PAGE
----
Saturday, February 27, 2010

On Giving and Receiving Correction

I served in a position in the church where I was under the direct supervision of our stake president. I had for years admired our stake president, even long before he had that calling. He was humble and kind. He knew adversity in his life and he also knew the joy of doing things the Lord's way.

When he was my "file" leader, from time to time he had to correct me. That was part of what I expected as he trained and led me, and I'm fortunate that he saw it as his responsibility, as well. I remember on one occasion in particular, he asked to speak with me after a meeting I'd conducted. He thanked me for what I had said in that meeting, and then very clearly pointed out where I'd gone afoul of specific instructions he'd given in a recent training meeting. And yet, he did it with such love that I was happy to hear his feedback, even though I was embarrassed that he had to give it to me. But, sensing that reaction in me, he also put me at ease and let me know that he loved me (and I knew he did).

It was, as far as I can tell, a near perfect execution of D&C 121:43 ("Reproving betimes with sharpness…"): his correction came immediately after the meeting where I had made a mistake, his instructions were very clear and fact-based (no emotions), and he showed a great deal of love before and after his correction, both in our conversation and in his actions long after the meeting.

In our lives we are sometimes in a position to offer correction to others. Perhaps, as in the case of my stake president, it is because of our leadership calling. Perhaps it's because we're parents. I think my stake president's example is instructive in a variety of situations.

There are times when we might want to offer correction and it's not our place to do so. We may be critical of something someone else is doing. We may know a better way. We may be certain that they are out of touch with the latest direction / counsel / fashion / trend. What to do then? I suppose one possibility is to invoke the lessons of steadying the ark (2 Samuel 6:6-7). Uzzah put forth his hand to steady the ark when he thought it might fall. He was not called to do so, and he was struck dead. On the opposite end of the continuum is to offer our opinions freely to all who will listen.

I try (but do not always succeed) to err on the side of caution when it comes to offering correction, particularly in a church setting. We're all volunteers, after all, and we're all trying to do our best. But I think of my experience with my stake president: I was grateful for his correction, and I needed it, too. I can think of times when my concern for how someone might respond kept me from offering correction when it was due. In so doing, perhaps I feared man more than God.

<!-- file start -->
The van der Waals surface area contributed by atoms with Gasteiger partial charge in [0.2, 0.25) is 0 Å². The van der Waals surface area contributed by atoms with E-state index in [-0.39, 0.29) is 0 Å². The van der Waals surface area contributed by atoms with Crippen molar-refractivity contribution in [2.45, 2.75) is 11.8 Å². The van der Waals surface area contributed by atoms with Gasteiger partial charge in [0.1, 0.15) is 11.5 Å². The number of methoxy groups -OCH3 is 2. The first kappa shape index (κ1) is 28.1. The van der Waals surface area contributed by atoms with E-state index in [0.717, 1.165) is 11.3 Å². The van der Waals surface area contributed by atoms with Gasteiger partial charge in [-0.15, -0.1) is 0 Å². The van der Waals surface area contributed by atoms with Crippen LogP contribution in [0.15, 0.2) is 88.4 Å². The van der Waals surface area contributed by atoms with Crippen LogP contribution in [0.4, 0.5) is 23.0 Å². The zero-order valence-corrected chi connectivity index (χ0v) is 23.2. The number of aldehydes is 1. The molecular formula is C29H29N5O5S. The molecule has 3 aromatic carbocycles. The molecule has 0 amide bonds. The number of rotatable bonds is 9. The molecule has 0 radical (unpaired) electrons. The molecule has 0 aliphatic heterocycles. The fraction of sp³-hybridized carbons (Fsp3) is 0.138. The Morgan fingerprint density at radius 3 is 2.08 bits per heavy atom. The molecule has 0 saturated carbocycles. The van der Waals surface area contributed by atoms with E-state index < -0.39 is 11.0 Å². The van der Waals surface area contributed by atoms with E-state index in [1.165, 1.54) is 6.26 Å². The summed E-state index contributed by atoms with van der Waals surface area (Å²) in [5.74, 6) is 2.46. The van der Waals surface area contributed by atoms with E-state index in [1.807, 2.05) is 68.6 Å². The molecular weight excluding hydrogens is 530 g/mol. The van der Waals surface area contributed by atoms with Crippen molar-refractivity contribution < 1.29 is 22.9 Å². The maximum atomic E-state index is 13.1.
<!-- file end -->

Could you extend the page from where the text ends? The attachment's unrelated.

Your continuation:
In my family, I probably could be more gentle, and I am now more gentle than I used to be. I had a friend with whom I served who suggested that some of us were "old sarges" when it came to correcting our children. His view was sarges were probably good for boot camp, but not for scout leaders or fathers. Some of my kids probably thought I was an old sarge, and they'd probably agree with my friend, as I do.

When it comes to offering correction when it's none of my business, I need to overcome the urge to gossip. My wife is quite good at gently reminding me (mostly by her example) to keep my mouth shut.

Have you had a particularly positive experience receiving or giving correction?


  1. My most recent experience was probably on my blog; I wrote a follow-up post, to address all the comments I got. It's always helpful to realize that you haven't maybe expressed yourself as well as you'd like. In my case, I was lucky enough to have had it pointed out to me, by several people, in a useful and constructive way.

    In non-internet life, I really struggle with giving correction. I like to think I'm pretty good at receiving it, but even when I really should step up and say something, I have a hard time doing it--and doing it effectively. A friend of mine pointed out to me, in his church leadership capacity, that I'm really failing where a certain family member's situation is concerned; he said it was like watching someone drown, and not pulling them out, because you were afraid of pulling their hair and hurting them. He gave me a blessing regarding, as he put it, "finding my roar". I'm still working on it.

  2. You raise a good point. Sometimes the "correction" we offer may be a hand up to someone else in need. And finding the way to do it in a way that is helpful is challenging, indeed.

    "Finding my roar" -- good expression, with thanks to Simba...

  3. I enjoyed this post. Thanks for the insights.

    (And I liked CJ's example of watching someone drown...)

  4. Robin,

    Thanks for reading and for the comment!